Over two decades ago, shortly after she had entered politics, Sonia Gandhi gave me her first-ever TV interview. I asked her the obvious question. The Congress had offered to make her party president in 1991, when Rajiv Gandhi was assassinated. She had turned it down (the job went to Narasimha Rao who then became Prime Minister), and had refused to accept any political responsibilities for the next several years. So why had Sonia now taken over as Congress President?
She replied that politics was not something she enjoyed. But when she saw the Congress disintegrating before her eyes, she felt she could no longer walk past the pictures of Jawaharlal Nehru, Indira Gandhi and her husband without feeling some sense of shame. It was possible, she said, that her entry into politics would make no difference – but she would never forgive herself if she did not try.
Initially, her entry did make little difference. The Congress lost the next two elections. She was widely ridiculed for her lack of political instincts. But then, against the odds, the Congress-led opposition defeated Atal Behari Vajpayee in 2004. It was assumed that Sonia Gandhi, as the leader of the single largest party, would be Prime Minister. Instead, she turned the job down and asked the parliamentary party to elect Manmohan Singh as its leader instead.
That decision – unusual in Indian politics – was widely hailed. When I interviewed her (for NDTV) again once, the UPA was in power, and she repeated what she had said in the first interview: she was not in this for power or position, but only to uphold the liberal, secular values that the Congress had always fought for. Clearly, people believed her because at the next election, the Congress came back to power with many more seats.
It is hard to reconcile the perception of the Gandhis in those days with the way in which they are frequently portrayed now. During UPA II, the BJP launched a huge social media campaign portraying the family as India’s version of the Marcoses: a corrupt dynasty who had robbed India blind.
I don’t think anyone at the senior levels of the Congress understood social media or was aware of its impact, so the campaign went unchallenged. So did another campaign portraying Rahul Gandhi as an entitled duffer, a Pappu, the spoilt son of powerful parents.
In large part, the campaign against Rahul contributed to the drubbing the party received in the 2014 polls. And so powerful has its impact been that in the 2019 election, even when Rahul Gandhi raised valid points, people did not take him seriously, contrasting his entitled Pappu status with the self-made-man image of Narendra Modi.
No social media campaign, no matter how effective, can work unless its targets play along with its narrative. Unfortunately for the Congress, it has fallen into every trap set for it by the BJP. After the 2014 defeat, Rahul made no attempt to rid himself of his image as a high-handed person who tears up ordinances in public. His colleagues found him inaccessible and when he did meet them, he seemed to have no interest in listening. Instead, he surrounded himself with a group of well-educated dynasts who seemed to have got into politics only because it was Daddy’s business.
Worse still, he picked on the BJP where it was its strongest: the PM’s own popularity. Personal attacks on Narendra Modi, including calling him a ‘chor’, led to an electoral collapse in 2019. But Rahul persists with that strategy.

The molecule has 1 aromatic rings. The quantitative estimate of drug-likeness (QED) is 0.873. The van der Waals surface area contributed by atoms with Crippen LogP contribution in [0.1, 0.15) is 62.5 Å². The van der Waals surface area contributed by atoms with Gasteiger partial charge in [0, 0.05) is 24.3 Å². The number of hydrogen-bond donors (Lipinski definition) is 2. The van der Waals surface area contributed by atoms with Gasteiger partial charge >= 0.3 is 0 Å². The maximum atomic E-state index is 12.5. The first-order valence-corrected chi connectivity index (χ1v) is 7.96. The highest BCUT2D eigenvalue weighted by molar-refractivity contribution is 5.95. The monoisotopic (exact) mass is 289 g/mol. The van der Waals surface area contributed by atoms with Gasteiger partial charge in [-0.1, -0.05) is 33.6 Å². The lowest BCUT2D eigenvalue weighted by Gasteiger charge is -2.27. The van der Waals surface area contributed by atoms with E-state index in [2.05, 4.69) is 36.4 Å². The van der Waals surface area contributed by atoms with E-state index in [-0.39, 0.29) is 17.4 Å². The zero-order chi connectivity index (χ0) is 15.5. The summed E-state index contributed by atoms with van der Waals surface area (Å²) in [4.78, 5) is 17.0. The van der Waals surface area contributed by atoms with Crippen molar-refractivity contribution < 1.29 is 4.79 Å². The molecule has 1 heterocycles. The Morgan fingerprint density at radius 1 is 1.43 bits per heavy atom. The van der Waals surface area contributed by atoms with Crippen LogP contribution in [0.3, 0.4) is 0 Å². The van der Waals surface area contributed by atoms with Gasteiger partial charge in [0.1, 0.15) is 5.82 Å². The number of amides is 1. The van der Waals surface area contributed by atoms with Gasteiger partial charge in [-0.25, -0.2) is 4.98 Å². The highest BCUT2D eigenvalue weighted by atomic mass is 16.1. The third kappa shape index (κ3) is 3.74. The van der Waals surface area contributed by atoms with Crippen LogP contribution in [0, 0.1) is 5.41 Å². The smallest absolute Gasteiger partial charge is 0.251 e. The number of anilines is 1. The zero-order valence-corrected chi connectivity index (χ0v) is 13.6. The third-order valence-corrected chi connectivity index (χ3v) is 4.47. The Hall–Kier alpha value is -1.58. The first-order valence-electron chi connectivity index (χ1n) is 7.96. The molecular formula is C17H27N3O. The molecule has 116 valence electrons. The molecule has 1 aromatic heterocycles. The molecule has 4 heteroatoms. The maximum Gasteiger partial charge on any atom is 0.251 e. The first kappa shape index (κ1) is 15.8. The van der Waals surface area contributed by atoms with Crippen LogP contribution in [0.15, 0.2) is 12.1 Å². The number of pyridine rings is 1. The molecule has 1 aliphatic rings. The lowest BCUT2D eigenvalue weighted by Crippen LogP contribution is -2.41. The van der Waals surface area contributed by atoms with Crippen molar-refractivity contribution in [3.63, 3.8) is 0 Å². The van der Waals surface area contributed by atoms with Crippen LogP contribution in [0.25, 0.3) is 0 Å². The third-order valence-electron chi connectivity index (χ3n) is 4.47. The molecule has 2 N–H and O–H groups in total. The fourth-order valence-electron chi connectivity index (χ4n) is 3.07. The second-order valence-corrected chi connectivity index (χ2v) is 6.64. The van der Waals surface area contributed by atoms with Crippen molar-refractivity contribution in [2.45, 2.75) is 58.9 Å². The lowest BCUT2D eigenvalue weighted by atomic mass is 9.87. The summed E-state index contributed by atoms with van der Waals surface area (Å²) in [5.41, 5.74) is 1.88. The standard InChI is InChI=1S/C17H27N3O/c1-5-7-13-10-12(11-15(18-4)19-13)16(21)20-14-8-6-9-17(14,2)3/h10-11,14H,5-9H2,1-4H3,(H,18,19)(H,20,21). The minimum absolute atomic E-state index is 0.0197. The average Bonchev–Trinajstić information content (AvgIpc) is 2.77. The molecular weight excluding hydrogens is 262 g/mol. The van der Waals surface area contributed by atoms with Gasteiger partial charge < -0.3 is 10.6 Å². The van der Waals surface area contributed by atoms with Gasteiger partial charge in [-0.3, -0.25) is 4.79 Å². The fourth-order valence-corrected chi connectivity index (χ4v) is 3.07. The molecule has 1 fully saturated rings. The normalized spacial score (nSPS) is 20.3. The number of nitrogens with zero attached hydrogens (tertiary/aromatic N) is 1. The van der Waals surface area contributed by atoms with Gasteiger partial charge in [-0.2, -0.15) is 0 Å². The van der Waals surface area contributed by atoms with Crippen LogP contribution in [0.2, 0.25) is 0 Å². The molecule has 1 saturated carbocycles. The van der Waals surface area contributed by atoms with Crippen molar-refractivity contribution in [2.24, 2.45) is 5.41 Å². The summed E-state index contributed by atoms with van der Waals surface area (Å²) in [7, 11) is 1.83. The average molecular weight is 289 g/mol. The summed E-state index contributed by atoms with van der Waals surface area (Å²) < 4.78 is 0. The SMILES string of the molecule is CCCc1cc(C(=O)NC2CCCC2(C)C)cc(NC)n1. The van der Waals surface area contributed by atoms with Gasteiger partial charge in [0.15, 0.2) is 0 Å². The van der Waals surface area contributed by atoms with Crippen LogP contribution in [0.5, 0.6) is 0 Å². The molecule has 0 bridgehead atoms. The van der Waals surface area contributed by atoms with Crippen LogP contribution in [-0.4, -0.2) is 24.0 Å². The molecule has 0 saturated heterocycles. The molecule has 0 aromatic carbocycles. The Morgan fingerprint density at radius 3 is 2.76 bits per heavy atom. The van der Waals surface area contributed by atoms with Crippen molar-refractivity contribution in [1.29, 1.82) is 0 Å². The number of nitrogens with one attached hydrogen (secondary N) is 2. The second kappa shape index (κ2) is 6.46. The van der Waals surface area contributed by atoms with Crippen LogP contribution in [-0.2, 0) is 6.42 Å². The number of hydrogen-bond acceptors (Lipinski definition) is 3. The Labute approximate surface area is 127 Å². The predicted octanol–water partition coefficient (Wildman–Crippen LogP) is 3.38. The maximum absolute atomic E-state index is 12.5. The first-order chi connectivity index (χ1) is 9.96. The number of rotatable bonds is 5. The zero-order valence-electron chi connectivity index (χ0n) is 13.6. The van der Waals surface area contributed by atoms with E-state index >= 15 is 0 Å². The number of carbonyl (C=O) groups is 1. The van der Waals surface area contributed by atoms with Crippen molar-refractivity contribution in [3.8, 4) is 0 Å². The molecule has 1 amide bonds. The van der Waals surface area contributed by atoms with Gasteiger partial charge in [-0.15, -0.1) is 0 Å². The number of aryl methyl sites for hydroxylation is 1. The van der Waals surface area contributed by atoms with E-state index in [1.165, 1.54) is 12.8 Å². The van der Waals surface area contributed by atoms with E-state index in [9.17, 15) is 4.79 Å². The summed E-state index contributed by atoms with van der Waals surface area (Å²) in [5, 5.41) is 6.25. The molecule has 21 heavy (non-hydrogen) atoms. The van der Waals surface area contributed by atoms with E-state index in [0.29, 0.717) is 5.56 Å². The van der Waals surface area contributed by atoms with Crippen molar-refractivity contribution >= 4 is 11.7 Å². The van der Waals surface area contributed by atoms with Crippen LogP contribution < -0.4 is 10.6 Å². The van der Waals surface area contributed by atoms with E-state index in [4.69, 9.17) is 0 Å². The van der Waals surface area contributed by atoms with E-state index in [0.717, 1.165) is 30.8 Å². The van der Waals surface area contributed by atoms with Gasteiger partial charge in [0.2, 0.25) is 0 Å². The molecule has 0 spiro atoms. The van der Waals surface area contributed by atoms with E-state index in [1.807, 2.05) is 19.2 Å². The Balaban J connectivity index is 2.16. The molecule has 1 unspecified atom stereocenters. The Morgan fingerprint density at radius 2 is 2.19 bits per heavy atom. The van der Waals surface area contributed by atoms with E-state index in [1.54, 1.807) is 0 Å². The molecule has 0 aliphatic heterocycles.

As if to confirm the BJP narrative, the Congress has also messed up the post-2019 leadership issue. Rahul resigned after the electoral debacle, said he wouldn’t come back and that no member of his family would replace him. That sounded impressive. But his mother returned as interim chief, Rahul has not gone anywhere and there is now a concerted attempt to make him President again. His sister is also playing a larger role in the party, despite the suggestion that no member of the family would step in.
This suits the BJP narrative. It makes it sound like the family has no intention of ever loosening its hold on the Congress, and that its pious declarations about stepping aside were hypocrtitical.
It is now clear that the dynasts who Rahul surrounded himself with had no commitment to what Sonia called Congress values. At a time when the BJP represents the absolute antithesis of what the Congress should stand for, the dynasts are happy to join it or to conspire with it. And when they do, nobody makes the point that these young politicians have no ideology at all. Instead, the popular view is that the Congress is happy to get rid of smart young politicians who could pose a threat to Rahul.
I believe Rahul had the right idea in 2019 when he resigned after leading his party to a second electoral disaster. The Congress should then have called a party election and introduced some internal democracy. Its failure to do so convinced many of the people who once supported it that the party will remain a family business.
It is all a far cry from a reluctant Sonia Gandhi pushing herself into politics. Now, in the public mind at least, the Gandhis have further advanced the BJP caricature of themselves as a family that feels it has the right to rule.
Perhaps this caricature is unfair and inaccurate. But when the Gandhis themselves seem so willing to appear to live up to it, how can the Congress possibly hope to defeat Narendra Modi?
(Vir Sanghvi is a journalist and TV anchor.)
Disclaimer: The opinions expressed within this article are the personal opinions of the author. The facts and opinions appearing in the article do not reflect the views of NDTV and NDTV does not assume any responsibility or liability for the same.